Facilitate sustainability improvements through state & local policy, incl. amending local policy

Facilitate improved energy efficiency through strategic  planning for urban centres and greenfield areas

Influence design during pre-app & application process

Inform applicants about incentives, services & grants

Link applicants/clients with outside expertise

May need stronger technical knowledge about sustainable design and how policy changes can facilitate this

May need stronger technical knowledge of sustainable design

May need to update knowledge of relevant regs (e.g. distinguishing b/w planning & bldng code issues)

Need to be aware of available incentives, services & grants

New small scale generation systems & EE/RLCE technologies may increasingly trigger approvals process

Facilitate sustainable design improvements through local policy

Ensure that strategic  planning for urban centres and greenfield areas facilitates uptake of small scale generation systems & EE/RLCE technologies

Advise applicants/clients about issues that may affect approval (e.g. amenity) & link with outside expertise

Advocate on behalf of RLCE projects at VCAT

Assess plans & determine appropriate permit conditions, referrals (public)

Advise re site opportunities & policies, prepare proposals (private)

 

May need stronger technical knowledge about small scale EE & RLCE systems

May need to refresh knowledge of appropriate regs & policy

Supportive culture required due to subjective nature of some policy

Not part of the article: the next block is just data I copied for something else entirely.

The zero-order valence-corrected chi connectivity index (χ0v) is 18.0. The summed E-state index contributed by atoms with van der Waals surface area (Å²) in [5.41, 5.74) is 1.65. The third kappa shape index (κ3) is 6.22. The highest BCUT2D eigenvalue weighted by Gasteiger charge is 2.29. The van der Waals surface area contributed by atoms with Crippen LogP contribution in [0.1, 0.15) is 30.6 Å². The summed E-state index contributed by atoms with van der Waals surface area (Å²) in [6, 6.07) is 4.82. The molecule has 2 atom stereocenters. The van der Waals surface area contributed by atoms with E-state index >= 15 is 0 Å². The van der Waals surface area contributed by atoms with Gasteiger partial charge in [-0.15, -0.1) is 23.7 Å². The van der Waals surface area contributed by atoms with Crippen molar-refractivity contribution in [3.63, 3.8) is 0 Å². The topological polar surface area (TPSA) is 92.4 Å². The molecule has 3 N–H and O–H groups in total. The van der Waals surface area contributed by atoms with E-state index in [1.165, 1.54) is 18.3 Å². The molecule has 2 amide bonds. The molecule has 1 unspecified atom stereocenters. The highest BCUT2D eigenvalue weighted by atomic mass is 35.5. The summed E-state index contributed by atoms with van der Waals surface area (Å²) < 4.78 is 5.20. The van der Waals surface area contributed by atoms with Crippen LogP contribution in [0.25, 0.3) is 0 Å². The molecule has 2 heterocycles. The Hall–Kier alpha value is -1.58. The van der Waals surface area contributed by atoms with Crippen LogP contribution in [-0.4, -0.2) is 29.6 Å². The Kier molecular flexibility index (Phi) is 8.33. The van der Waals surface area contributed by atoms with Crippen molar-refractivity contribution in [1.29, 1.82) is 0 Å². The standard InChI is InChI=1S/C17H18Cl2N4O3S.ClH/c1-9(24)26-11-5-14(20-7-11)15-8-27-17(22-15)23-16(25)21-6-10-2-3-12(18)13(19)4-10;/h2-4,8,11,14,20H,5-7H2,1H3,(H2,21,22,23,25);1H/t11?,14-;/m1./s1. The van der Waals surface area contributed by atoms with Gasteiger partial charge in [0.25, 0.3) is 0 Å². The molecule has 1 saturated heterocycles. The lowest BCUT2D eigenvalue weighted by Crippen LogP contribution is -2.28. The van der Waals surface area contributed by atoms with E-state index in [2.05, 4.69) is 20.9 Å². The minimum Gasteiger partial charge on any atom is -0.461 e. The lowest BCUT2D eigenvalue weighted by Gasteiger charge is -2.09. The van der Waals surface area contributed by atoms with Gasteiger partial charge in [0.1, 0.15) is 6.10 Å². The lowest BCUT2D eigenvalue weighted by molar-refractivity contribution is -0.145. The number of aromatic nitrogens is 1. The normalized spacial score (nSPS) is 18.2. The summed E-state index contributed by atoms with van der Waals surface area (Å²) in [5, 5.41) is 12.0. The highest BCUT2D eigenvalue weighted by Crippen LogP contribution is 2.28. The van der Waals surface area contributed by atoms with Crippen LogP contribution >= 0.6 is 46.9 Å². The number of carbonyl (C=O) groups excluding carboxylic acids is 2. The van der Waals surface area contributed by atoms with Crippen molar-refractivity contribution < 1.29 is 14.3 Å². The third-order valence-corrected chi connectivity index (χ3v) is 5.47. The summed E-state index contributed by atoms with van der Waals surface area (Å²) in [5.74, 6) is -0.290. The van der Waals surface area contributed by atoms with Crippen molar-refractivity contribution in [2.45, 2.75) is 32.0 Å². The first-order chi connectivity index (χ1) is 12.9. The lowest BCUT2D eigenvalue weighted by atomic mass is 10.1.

Greenfield & expansion projects likely to require strategic planning input

Influence ESD outcomes on a large scale, incl. transport planning & energy provision

Facilitate better connections between urban and energy planning

Advocate on behalf of worthy projects

Identify site opportunities which link with major greenfield & expansion projects

Link applicants/clients with outside expertise

May need stronger technical knowledge about sustainable design and energy planning processes

Ensure that assessment of development proposals does not constrain innovation

 

 

Resources

Case study: BedZED

Land use

The key plank of the CEF package in relation to land use change is the Carbon Farming Initiative which will help to develop local carbon offsets through changed land use such as reforestation.

This program will present opportunities for Natural Resource Management and Strategic Planners.

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Issues and opportunities for planners

Implications

Opportunities

Issues

Strategic planners can:

Statutory planners can:

Strategic planners:

Statutory planners:

Projects may trigger approvals process, or require modification of land use strategies/policies

Develop unique zoning, conservation covenants etc for areas of high conservation value  / carbon storage potential

Develop supportive planning scheme amendments & policy – e.g. carbon storage potential of outer suburban areas provides impetus for urban consolidation

Advise about issues that may affect approval

Advocate  through appeals processes

Assess plans & determine appropriate permit conditions, referrals (public)

Recognise site opportunities & advise on policies, prepare proposals (private)

May need stronger knowledge about biodiversity, carbon storage & NRM

Current trends toward suburban development & subdivision undermines potential for carbon storage

Need to balance competing interests e.g. development vs conservation

May need stronger knowledge about biodiversity, carbon storage & NRM

Current policy & strategic framework may be restrictive / subjective

Planners will need to know what to refer, when & to whom

Increased collaboration between NRM orgs & planners

Develop skills & knowledge through collaborative work

Develop skills & knowledge through collaborative work

Knowledge gaps & difficulties in working across sectors

Knowledge gaps & difficulties in working across sectors

Resources